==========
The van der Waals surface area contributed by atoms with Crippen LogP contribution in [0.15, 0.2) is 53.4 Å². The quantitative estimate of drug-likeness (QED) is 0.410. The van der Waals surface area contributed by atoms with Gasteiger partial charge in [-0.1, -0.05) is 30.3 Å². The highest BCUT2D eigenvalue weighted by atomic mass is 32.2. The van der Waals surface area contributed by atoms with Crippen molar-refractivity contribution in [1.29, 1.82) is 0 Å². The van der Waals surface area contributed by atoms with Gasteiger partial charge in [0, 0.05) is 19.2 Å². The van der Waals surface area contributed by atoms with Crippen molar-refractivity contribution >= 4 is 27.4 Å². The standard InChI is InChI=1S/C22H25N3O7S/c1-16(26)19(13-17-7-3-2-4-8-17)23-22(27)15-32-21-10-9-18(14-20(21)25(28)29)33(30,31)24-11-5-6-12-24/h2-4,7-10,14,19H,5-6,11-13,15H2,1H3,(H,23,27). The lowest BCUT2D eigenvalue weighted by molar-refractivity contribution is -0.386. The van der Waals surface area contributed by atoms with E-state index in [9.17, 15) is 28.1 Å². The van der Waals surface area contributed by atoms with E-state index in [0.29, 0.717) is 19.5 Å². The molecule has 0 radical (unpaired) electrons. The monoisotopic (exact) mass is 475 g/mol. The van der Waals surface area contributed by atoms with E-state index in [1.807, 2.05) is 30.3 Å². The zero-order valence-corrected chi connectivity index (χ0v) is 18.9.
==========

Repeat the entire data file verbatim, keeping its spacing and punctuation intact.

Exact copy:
The van der Waals surface area contributed by atoms with Crippen LogP contribution in [0.15, 0.2) is 53.4 Å². The quantitative estimate of drug-likeness (QED) is 0.410. The van der Waals surface area contributed by atoms with Gasteiger partial charge in [-0.1, -0.05) is 30.3 Å². The highest BCUT2D eigenvalue weighted by atomic mass is 32.2. The van der Waals surface area contributed by atoms with Crippen molar-refractivity contribution in [1.29, 1.82) is 0 Å². The van der Waals surface area contributed by atoms with Gasteiger partial charge in [0, 0.05) is 19.2 Å². The van der Waals surface area contributed by atoms with Crippen molar-refractivity contribution >= 4 is 27.4 Å². The standard InChI is InChI=1S/C22H25N3O7S/c1-16(26)19(13-17-7-3-2-4-8-17)23-22(27)15-32-21-10-9-18(14-20(21)25(28)29)33(30,31)24-11-5-6-12-24/h2-4,7-10,14,19H,5-6,11-13,15H2,1H3,(H,23,27). The lowest BCUT2D eigenvalue weighted by molar-refractivity contribution is -0.386. The van der Waals surface area contributed by atoms with E-state index in [9.17, 15) is 28.1 Å². The van der Waals surface area contributed by atoms with E-state index in [0.29, 0.717) is 19.5 Å². The molecule has 0 radical (unpaired) electrons. The monoisotopic (exact) mass is 475 g/mol. The van der Waals surface area contributed by atoms with E-state index in [1.807, 2.05) is 30.3 Å². The zero-order valence-corrected chi connectivity index (χ0v) is 18.9.